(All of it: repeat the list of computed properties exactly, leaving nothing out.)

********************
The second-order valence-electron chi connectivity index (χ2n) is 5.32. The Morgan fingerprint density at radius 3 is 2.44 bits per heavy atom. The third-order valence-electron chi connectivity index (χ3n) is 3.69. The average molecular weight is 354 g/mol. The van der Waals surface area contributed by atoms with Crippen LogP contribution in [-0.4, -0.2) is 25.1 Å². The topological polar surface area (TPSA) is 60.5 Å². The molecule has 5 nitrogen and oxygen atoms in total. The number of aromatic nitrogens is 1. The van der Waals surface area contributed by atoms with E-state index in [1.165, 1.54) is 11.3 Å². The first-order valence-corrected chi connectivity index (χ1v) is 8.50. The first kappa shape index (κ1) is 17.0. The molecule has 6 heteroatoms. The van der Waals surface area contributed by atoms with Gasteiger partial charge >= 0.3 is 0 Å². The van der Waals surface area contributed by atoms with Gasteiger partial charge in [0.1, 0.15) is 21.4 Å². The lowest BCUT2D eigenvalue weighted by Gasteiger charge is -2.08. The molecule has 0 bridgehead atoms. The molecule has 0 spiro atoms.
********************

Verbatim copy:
The second-order valence-electron chi connectivity index (χ2n) is 5.32. The Morgan fingerprint density at radius 3 is 2.44 bits per heavy atom. The third-order valence-electron chi connectivity index (χ3n) is 3.69. The average molecular weight is 354 g/mol. The van der Waals surface area contributed by atoms with Crippen LogP contribution in [-0.4, -0.2) is 25.1 Å². The topological polar surface area (TPSA) is 60.5 Å². The molecule has 5 nitrogen and oxygen atoms in total. The number of aromatic nitrogens is 1. The van der Waals surface area contributed by atoms with E-state index in [1.165, 1.54) is 11.3 Å². The first-order valence-corrected chi connectivity index (χ1v) is 8.50. The first kappa shape index (κ1) is 17.0. The molecule has 6 heteroatoms. The van der Waals surface area contributed by atoms with Gasteiger partial charge >= 0.3 is 0 Å². The van der Waals surface area contributed by atoms with Gasteiger partial charge in [0.1, 0.15) is 21.4 Å². The lowest BCUT2D eigenvalue weighted by Gasteiger charge is -2.08. The molecule has 0 bridgehead atoms. The molecule has 0 spiro atoms.